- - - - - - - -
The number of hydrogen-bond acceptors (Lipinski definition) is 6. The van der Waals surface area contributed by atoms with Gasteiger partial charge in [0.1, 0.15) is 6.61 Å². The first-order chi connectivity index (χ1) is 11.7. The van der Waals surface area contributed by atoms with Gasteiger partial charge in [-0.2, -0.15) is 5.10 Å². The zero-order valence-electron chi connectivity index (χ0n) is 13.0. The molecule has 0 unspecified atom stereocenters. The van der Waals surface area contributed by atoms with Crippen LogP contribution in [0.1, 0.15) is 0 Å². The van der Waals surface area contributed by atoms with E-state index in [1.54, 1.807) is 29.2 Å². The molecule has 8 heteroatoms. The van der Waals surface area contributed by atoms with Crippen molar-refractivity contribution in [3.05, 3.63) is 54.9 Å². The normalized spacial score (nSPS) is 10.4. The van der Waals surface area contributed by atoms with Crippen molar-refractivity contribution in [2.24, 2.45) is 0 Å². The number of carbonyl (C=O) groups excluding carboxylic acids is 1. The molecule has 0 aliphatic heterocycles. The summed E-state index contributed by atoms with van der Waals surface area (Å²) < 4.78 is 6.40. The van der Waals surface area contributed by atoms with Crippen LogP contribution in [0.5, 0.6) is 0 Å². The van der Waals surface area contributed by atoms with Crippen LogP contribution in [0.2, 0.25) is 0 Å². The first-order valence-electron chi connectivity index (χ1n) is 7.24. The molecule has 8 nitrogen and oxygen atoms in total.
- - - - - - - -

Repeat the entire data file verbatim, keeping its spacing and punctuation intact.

The number of hydrogen-bond acceptors (Lipinski definition) is 6. The van der Waals surface area contributed by atoms with Gasteiger partial charge in [0.1, 0.15) is 6.61 Å². The first-order chi connectivity index (χ1) is 11.7. The van der Waals surface area contributed by atoms with Gasteiger partial charge in [-0.2, -0.15) is 5.10 Å². The zero-order valence-electron chi connectivity index (χ0n) is 13.0. The molecule has 0 unspecified atom stereocenters. The van der Waals surface area contributed by atoms with Crippen LogP contribution in [0.1, 0.15) is 0 Å². The van der Waals surface area contributed by atoms with E-state index in [1.54, 1.807) is 29.2 Å². The molecule has 8 heteroatoms. The van der Waals surface area contributed by atoms with Crippen molar-refractivity contribution in [3.05, 3.63) is 54.9 Å². The normalized spacial score (nSPS) is 10.4. The van der Waals surface area contributed by atoms with Crippen molar-refractivity contribution in [2.24, 2.45) is 0 Å². The number of carbonyl (C=O) groups excluding carboxylic acids is 1. The molecule has 0 aliphatic heterocycles. The summed E-state index contributed by atoms with van der Waals surface area (Å²) < 4.78 is 6.40. The van der Waals surface area contributed by atoms with Crippen LogP contribution in [0.5, 0.6) is 0 Å². The van der Waals surface area contributed by atoms with Crippen LogP contribution in [0.2, 0.25) is 0 Å². The first-order valence-electron chi connectivity index (χ1n) is 7.24. The molecule has 8 nitrogen and oxygen atoms in total.